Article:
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I need to launch a server side process off a mysql row insert. I'd appreciate some feedback/suggestions. So far I can think of three options:

1st (least attractive): My preliminary understanding is that I can write a kind of "custom trigger" in C that could fire off a row insert. In addition to having to renew my C skills this would requite a (custom?) recompile of MySQl ... yuck!

2nd (slightly more attractive): I could schedule a cron task server side of a program that I write that would query the table for new rows periodically. This has the benefit of being DB and language independent. The problem with this is that I suffer the delay of the cron's schedule.

3rd (the option I'm leading with): I could write a multi threaded program that would query the table for changes on a single thread, spawning new threads to process the newly inserted rows as needed. This has all the benefits of option 2 with less delay.

I'll also mention that I'm leaning towards python for this task, as easy access to the system (linux) commands, as well as some in house perl scripts, is going to be very very useful.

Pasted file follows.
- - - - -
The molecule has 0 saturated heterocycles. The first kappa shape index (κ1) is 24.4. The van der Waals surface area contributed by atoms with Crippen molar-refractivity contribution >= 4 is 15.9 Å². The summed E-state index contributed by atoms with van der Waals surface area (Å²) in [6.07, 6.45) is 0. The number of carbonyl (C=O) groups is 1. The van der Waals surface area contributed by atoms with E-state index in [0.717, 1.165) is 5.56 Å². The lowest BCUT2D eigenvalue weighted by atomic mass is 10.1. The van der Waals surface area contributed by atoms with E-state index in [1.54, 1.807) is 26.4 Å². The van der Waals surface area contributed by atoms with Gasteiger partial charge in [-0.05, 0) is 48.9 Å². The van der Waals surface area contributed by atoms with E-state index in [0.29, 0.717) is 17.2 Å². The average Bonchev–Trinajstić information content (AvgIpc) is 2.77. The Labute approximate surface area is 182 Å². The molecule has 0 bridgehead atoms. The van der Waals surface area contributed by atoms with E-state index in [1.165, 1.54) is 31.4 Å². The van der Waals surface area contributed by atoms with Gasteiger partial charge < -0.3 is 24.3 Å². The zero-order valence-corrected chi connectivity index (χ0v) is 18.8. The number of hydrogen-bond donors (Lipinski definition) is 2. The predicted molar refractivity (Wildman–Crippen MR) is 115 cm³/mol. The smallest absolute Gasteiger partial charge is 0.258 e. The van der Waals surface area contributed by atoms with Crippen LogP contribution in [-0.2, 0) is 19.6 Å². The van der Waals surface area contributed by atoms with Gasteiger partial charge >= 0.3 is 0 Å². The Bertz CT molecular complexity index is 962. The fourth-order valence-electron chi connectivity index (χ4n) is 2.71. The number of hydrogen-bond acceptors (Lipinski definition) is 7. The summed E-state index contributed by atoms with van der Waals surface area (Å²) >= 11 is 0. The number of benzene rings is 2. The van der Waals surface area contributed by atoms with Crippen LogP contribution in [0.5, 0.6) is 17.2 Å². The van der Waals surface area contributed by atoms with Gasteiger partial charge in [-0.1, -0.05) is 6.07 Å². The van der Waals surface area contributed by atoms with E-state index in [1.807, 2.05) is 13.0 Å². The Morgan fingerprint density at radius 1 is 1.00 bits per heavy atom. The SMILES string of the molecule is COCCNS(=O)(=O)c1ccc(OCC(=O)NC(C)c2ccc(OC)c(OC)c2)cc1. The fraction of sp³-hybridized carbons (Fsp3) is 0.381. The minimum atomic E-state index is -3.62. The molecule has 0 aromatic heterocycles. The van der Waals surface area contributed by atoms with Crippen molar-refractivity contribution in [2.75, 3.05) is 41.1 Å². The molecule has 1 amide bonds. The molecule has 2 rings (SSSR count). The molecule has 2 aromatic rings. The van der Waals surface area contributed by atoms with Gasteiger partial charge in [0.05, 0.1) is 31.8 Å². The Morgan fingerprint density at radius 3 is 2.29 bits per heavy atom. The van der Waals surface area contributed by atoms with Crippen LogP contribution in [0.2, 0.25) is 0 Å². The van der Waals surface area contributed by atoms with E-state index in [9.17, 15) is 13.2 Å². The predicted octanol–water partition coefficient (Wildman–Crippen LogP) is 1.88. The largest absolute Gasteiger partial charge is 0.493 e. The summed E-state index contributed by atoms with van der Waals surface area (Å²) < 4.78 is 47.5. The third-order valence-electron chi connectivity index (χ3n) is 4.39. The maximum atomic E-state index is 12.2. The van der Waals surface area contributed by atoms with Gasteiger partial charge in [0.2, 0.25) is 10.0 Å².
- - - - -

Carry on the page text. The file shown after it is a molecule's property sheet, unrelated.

I'd appreciate any feedback/suggestion

Thanks in advance.

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I think its possible to create a trigger with a custom callback. Unfortunately, I don't have this experience with mysql. –  Unknown May 13 '09 at 5:31

2 Answers 2

Write an insert trigger which duplicates inserted rows to a secondary table. Periodically poll the secondary table for rows with an external application/cronjob; if any rows are in the table, delete them and do your processing (or set a 'processing started' flag and only delete from the secondary table upon successful processing).

This will work very nicely for low to medium insert volumes. If you have a ton of data coming at your table, some kind of custom trigger in C is probably your only choice.

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+1: Fetching a batch of changes from the secondary table averages out your response time from polling. Even though the first row may have waited for a few minutes, the last row will have been handled more quickly. –  S.Lott May 13 '09 at 13:15

I had this issue about 2 years ago in .NET and I went with the 3rd approach. However, looking back at it, I'm wondering if looking into Triggers with PhpMyAdmin & MySQL isn't the approach to look into.

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Any particular reason why it would have to be PhpMyAdmin ? –  PrepStyles May 13 '09 at 6:02
    
Not really, just assuming that most people use PhpMyAdmin when doing web based solutions.. –  PSU_Kardi May 13 '09 at 15:47

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